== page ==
Over the last several decades, the focus on the nutrient density of foods has been replaced by the pursuit of higher yields and maximized production systems, leading to poorly managed soils and chronic illnesses associated with sub-optimal nutrition. However, it is vital to understand that natural ecosystems are complex and dynamic and that nothing thrives in isolation.

In this webinar, we explored how regenerative food production is healthier for the soil, people and the planet. We heard from cattle rancher Craig Cameron of Peony Farms near Lacombe, Alberta, about how his daughter’s health challenges encouraged him to reevaluate his farming practices and focus on producing the highest quality beef possible–an objective that he regularly monitors through five testing methods.

Author Dr. Fred Provenza, professor emeritus of Behavioral Ecology, shared his knowledge about the intuitive wisdom of animals regarding nutritional choices and how humans could rethink the future of food. Shawna Lyons from the Bionutrient Institute dived into the science behind the nutrient testing of foods and her own experiences in food production. The conversation was facilitated by Angel Beyde of the EFAO. Watch the recording below.



About the farmer:

Craig Cameron has a background in environmental science and chemistry, and along with his father-in-law, Peter DenOudsten, he co-manages the cattle operation at Peony Farms in Lacombe, AB, where they produce high-quality Piedmontese breeding stock and forage finished Piedmontese beef.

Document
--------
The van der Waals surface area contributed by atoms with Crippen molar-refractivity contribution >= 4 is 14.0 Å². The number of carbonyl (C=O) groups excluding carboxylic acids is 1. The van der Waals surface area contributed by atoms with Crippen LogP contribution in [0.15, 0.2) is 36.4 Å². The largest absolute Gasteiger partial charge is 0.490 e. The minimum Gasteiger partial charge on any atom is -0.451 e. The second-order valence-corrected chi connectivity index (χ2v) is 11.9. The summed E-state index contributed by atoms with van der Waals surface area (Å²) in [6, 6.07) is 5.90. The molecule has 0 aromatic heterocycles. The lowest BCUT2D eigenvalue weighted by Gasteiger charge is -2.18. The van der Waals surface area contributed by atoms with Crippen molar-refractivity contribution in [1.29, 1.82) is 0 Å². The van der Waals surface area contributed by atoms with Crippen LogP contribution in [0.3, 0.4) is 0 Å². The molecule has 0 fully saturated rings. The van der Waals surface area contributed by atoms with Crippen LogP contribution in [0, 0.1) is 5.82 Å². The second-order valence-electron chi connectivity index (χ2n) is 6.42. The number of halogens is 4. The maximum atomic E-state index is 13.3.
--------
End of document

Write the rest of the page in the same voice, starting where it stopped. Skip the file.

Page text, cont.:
After going on a journey to find the best food to support his daughter’s health challenges, Craig, along with his wife Miriam and the rest of the Peony Farms team, began transitioning to Regenerative agriculture and producing food as medicine. Their entire production process is designed to produce food products that are nutrient-dense and support their customers’ pursuit of optimal health.

– Discover Peony Farms –


About the speakers:

Fred Provenza grew up in Salida, Colorado, working on a ranch while attending school in Wildlife Biology at Colorado State University. He obtained graduate degrees and worked at Utah State University for 35 years. He is now a professor emeritus of Behavioral Ecology at the Department of Wildland Resources at Utah State University, where part of his work culminated in a program called BEHAVE, which was active from 2000-2010. BEHAVE was an international network of scientists, ranchers, farmers, and land managers committed to integrating behavioural principles with local knowledge to enhance environmental, economic, and cultural values of rural and urban communities.

Fred is the author of three books, including Nourishment: What Animals Can Teach Us About Rediscovering Our Nutritional Wisdom; Foraging Behavior: Managing to Survive in a World of Change; and The Art & Science of Shepherding: Tapping the Wisdom of French Herders (co-author with Michel Meuret). Fred has also published over 300 research papers in a wide variety of scientific journals, and has been an invited speaker at over 600 conferences.

The many awards he received for research, teaching, and mentoring reflect the creativity that flowed from warm professional and personal relationships with over 75 graduate students, post-doctoral students, visiting scientists, and colleagues during the past 45 years.